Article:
This is the first in a series of articles on navigating retirement risks.  These articles are based on our White Paper, Creating Sustainable Retirement Income in 401(k) Plans Using Managed Risk Funds, available at  In the Paper, you will find detailed support for the issues discussed below.

Americans are living longer…and that creates issues for sustainable retirement income.  Updated pension mortality tables from the Society of Actuaries show that the average life expectancy for males age 65 is now 21.6 years (to age 86.6) and for women, is 23.8 years (to age 88.8). Approximately half the population will live longer than those projections.  While these new tables relate to private sector pension plans – the Society estimates that this could create a 4% to 8% increase in pension liabilities – the importance of the data should not be ignored by retirees who must rely on 401(k) savings to fund their retirement.

Living longer means needing your money to last longer in retirement.  It also means that retirees need to invest their retirement money in a way that is sustainable, notwithstanding their withdrawals for living expenses. Based on the new mortality tables, the “average” person who retires at age 65 will need to make sure his money lasts for 22-24 years.  But because many will outlive the average, prudence dictates planning on a longer period, perhaps 30 years or more.

To make your retirement savings last that long, it needs to be invested in a way that provides a reasonable return in excess of inflation, while avoiding the damaging effects of market volatility.  Volatility can be especially harmful in the years immediately before or after retirement.

This volatility is generally called “sequence-of-returns” risk. There are other factors that affect whether a retiree’s funds will last, including the rate at which he withdraws money and inflation, but sequence-of-returns,  or “timing,” risk will have a significant impact.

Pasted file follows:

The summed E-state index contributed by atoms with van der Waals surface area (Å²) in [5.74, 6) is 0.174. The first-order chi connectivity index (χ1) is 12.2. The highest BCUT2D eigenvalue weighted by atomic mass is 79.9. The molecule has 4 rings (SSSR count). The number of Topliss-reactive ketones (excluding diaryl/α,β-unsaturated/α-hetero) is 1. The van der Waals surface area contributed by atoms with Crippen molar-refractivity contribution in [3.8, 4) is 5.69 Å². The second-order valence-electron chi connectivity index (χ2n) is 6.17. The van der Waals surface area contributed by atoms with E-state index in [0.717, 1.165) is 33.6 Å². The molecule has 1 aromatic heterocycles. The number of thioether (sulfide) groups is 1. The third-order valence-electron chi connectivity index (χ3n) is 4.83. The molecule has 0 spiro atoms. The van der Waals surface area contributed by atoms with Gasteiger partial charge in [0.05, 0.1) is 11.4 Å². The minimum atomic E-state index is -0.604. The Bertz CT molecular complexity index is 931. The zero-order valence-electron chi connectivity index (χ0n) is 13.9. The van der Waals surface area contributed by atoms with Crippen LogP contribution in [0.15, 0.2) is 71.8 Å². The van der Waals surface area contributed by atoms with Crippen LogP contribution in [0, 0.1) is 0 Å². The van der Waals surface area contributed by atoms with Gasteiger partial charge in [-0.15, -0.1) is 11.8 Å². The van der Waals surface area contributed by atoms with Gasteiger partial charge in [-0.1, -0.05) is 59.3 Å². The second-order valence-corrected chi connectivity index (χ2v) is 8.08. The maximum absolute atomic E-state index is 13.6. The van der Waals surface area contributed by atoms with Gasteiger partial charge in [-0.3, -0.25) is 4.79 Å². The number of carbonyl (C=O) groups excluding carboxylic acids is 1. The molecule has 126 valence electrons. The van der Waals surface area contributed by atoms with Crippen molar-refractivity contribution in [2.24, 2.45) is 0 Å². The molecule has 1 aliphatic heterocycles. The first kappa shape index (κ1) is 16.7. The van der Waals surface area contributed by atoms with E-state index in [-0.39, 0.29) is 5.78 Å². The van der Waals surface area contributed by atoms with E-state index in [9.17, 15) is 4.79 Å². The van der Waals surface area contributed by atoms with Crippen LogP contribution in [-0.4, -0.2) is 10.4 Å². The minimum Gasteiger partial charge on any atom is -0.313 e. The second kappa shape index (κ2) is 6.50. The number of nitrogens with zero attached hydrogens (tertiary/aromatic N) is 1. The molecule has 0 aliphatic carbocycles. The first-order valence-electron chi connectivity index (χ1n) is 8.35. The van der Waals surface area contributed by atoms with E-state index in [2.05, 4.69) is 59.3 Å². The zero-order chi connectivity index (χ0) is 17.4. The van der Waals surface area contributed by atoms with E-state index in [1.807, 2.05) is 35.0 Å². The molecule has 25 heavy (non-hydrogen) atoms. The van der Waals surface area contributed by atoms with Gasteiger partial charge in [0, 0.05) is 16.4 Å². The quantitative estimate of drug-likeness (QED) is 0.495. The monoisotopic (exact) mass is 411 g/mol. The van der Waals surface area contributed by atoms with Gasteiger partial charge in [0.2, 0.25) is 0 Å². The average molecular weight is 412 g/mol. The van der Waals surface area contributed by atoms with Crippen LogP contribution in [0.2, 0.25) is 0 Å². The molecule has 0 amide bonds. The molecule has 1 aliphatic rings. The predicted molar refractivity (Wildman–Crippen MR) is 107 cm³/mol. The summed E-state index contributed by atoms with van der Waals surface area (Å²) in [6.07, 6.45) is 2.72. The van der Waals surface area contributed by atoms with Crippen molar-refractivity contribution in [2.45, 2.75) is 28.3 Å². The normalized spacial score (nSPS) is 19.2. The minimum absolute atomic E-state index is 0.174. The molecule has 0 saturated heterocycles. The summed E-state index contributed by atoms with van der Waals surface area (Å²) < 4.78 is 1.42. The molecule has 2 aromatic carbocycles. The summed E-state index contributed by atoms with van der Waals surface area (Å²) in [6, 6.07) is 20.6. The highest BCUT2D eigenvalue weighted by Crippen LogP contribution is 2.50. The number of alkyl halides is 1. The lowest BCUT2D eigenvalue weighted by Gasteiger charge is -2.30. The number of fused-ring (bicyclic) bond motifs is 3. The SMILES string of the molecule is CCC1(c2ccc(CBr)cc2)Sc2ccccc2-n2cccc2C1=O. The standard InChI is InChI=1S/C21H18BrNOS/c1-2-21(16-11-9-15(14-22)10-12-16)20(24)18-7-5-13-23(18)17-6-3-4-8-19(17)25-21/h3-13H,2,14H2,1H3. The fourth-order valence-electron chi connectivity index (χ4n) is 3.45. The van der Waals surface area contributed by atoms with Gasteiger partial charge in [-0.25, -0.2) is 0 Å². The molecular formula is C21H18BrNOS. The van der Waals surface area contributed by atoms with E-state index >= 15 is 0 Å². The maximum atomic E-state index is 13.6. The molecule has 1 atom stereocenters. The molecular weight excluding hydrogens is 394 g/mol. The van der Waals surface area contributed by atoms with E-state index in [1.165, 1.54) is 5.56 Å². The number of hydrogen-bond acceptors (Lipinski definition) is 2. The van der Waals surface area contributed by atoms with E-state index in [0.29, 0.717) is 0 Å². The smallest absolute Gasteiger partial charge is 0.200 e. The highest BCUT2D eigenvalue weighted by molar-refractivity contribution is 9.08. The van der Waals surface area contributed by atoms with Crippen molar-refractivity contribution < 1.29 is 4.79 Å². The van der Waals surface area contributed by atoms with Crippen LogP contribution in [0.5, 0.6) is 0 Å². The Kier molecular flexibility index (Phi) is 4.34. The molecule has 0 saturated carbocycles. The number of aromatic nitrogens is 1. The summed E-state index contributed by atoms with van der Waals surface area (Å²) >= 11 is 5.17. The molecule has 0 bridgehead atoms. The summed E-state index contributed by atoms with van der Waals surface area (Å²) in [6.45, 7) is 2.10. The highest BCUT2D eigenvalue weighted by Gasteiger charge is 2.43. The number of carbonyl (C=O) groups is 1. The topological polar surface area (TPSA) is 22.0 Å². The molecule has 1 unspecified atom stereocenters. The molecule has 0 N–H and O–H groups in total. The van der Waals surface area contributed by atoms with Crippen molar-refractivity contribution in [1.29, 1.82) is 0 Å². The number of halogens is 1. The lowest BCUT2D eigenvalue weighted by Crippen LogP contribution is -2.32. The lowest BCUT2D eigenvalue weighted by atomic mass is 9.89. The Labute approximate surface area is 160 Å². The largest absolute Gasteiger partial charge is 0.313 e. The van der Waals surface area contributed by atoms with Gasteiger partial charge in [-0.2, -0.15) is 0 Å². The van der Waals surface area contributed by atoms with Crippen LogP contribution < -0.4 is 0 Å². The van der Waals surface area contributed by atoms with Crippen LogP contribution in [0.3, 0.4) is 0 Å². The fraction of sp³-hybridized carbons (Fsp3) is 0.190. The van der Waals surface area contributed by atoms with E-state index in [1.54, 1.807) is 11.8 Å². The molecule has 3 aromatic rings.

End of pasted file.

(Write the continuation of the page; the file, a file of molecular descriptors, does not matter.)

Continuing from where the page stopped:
Timing risk arises when a retiree takes withdrawals – to pay living expenses in retirement – from a portfolio that is declining in value, for example, during the volatile securities markets of the early and late 2000s.  The withdrawals in down markets have the effect of locking in losses, because the losses on the withdrawn money can never be recovered.  Put in simple terms, if the market goes up when we retire, that’s good; if it is goes down, that’s bad.  Unfortunately, when we retire we won’t know whether the markets over the next 5 or 10 years will be up or down.  This emphasizes the need to dampen volatility while investing to capture market returns.

To understand the impact of timing risk, consider the annual returns of the S&P 500 Index (a common benchmark used to measure the performance of an equity-heavy portfolio) during the 14 year period from 2000-2013. The S&P 500 Index showed gains in 10 out of the 14 years (over 70% of the time), and losses in only four years (2000-2002 and 2008). Now consider examples of the impact of these gains and losses on a retiree (based on investments that track the Index).

Example 1:  The individual retires in 2000, at the beginning of a period of market losses.  He has no new contributions to his account thereafter.  Based on the S&P 500 Index, by the end of 2002, his account would have lost almost 40%.  Though the market rose over 60% in the next five years (2003 through 2007), the retiree would not have recouped those early losses until 2006 even if he had not taken any withdrawals.  When we factor in withdrawals -- at the rate of 5% per year, for example, which locks in the losses – recoupment of the losses would be nearly impossible.  If you then factor in the 37% loss in 2008, the retiree would have only about 34% of his original savings.

Example 2:  The individual retires in 2003, at the beginning of the rising market.  Like the retiree in Example 1, he has no new contributions to his account thereafter.  Even with 5% per year withdrawals, the account of this individual would have grown by roughly 53% by the end of 2007.  That is, he would have more money than he started with, even though he was taking distributions.  In 2008, this retiree would experience the same 37% loss as the retiree in Example 1, but he would still have over 90% of his original savings.

If the retirees in both examples had been invested in a portfolio subject to less volatility, the market declines would not have had such a negative impact.  The key, of course, is to create a portfolio that captures as much as possible the market returns while stabilizing portfolio volatility.  We will discuss this issue and solutions for the risks facing retirees in future articles.  For further details, see our White Paper, Creating Sustainable Retirement Income in 401(k) Plans Using Managed Risk Fundsat